Publications by authors named "Joseph R Testa"

159 Publications

Papillary Renal Neoplasm With Reverse Polarity Is Often Cystic: Report of 7 Cases and Review of 93 Cases in the Literature.

Am J Surg Pathol 2021 Aug 5. Epub 2021 Aug 5.

Departments of Pathology Surgical Oncology Cancer Signaling and Epigenetics Program, Fox Chase Cancer Center, Philadelphia, PA.

Papillary renal neoplasm with reverse polarity (PRNRP) is a newly proposed entity with distinct histology and frequent KRAS mutations. To date, 93 cases of PRNRPs have been reported. In this study, we present 7 new cases of PRNRP and review the literature. Most of the pathologic features in our 7 cases are similar to those previously reported cases. However, all 7 of our cases showed at least partial cystic changes, which was not stressed in prior studies. Single-nucleotide polymorphism-microarray based chromosomal analysis demonstrated no trisomy or other alteration of chromosomes 7 or 17; and no loss or other alteration of chromosome Y was detected in all 7 cases. Next-generation sequencing detected KRAS missense mutations in 4 of 7 cases. No fusion genes were detected. In summary, PRNRP is a small, well-circumscribed often encapsulated and cystic neoplasm with loose papillary formations. Cuboidal tumor cells always have eosinophilic cytoplasm and nuclei located at the pole opposite the basement membrane with a low World Health Organization (WHO)/International Society of Urologic Pathologists (ISUP) nuclear grade. The fibrovascular cores can be hyalinized or edematous. Macrophage aggregates and intracellular hemosiderin are uncommon, and no psammoma bodies or necrosis should be seen. Immunophenotypically, this tumor is always positive for CK7 and GATA3, and negative for CD117 and vimentin. CD10 and AMACR can be positive, but often weakly and focally. PRNRP often has KRAS mutations, however, only 32% of cases have chromosomal abnormalities in chromosomes 7, 17, and Y. No recurrences, metastases, or tumor-related deaths have been reported following complete resection.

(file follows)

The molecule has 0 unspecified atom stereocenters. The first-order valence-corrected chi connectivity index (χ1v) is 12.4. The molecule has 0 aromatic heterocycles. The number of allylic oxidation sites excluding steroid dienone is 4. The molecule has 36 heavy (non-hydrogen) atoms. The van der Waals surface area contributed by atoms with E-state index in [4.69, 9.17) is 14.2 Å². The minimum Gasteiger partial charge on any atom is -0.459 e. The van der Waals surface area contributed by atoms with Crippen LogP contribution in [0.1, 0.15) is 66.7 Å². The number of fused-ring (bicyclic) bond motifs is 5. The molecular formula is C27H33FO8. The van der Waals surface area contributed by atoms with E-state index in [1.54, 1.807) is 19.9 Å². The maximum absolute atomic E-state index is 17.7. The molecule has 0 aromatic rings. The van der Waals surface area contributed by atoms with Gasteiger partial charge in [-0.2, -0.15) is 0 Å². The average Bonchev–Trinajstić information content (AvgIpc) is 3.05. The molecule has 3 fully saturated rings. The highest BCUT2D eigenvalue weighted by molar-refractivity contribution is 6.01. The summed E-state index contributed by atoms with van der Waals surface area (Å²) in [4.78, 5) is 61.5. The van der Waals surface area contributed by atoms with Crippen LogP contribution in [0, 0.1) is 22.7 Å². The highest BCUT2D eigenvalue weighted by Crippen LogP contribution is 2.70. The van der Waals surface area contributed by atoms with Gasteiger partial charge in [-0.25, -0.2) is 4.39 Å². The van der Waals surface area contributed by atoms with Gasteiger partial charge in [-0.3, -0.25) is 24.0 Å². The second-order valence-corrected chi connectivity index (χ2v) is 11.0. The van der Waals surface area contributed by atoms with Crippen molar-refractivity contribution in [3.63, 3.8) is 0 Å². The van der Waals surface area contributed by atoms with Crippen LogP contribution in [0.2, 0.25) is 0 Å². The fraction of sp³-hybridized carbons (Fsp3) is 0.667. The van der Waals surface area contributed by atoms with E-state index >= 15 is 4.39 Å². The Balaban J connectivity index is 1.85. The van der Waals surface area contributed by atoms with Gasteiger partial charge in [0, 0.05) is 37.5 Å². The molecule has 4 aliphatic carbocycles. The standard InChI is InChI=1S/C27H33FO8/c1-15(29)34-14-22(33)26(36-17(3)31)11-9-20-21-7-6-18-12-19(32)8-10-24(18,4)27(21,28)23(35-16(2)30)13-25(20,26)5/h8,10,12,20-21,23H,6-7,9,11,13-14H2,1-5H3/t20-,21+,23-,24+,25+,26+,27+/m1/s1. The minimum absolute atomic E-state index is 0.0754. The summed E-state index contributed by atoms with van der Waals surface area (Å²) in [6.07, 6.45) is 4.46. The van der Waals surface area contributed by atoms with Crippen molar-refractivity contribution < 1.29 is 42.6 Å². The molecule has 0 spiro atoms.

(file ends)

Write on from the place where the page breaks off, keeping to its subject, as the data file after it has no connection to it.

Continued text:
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http://dx.doi.org/10.1097/PAS.0000000000001773DOI Listing
August 2021

Genes: Roles in Development and Cancer.

Cancers (Basel) 2021 Jun 15;13(12). Epub 2021 Jun 15.

Genomics Facility, Fox Chase Cancer Center, Philadelphia, PA 19111, USA.

Homeobox genes control body patterning and cell-fate decisions during development. The homeobox genes consist of many families, only some of which have been investigated regarding a possible role in tumorigenesis. Dysregulation of family genes have been widely implicated in cancer etiology. homeobox genes, which belong to the NK-like family, exert dual roles in development and cancer. The genes are the key transcription factors involved in regulating the development of craniofacial structures in vertebrates. The three bigenes have overlapping expression in the branchial arches. Disruption of function has destructive consequences in organogenesis and is associated with certain congenital disorders in humans. The role of genes in oncogenesis is only beginning to emerge. DLX2 diminishes cellular senescence by regulating p53 function, whereas DLX4 has been associated with metastasis in breast cancer. In human ovarian cancer cells, DLX5 is essential for regulating AKT signaling, thereby promoting cell proliferation and survival. We previously implicated as an oncogene in murine T-cell lymphoma driven by a constitutively active form of . In this mouse model, overexpression of was caused by a chromosomal rearrangement that juxtaposed the Tcr-beta promoter region near the locus. Moreover, transgenic mice overexpressing specifically in immature T-cells, develop spontaneous thymic lymphomas. Oncogenesis in this mouse model involves binding of Dlx5 to the and gene loci to activate their transcription. Dlx5 also cooperates with Akt signaling to accelerate lymphomagenesis by activating Wnt signaling. We also discuss the fact that human DLX5 is aberrantly expressed in several human malignancies.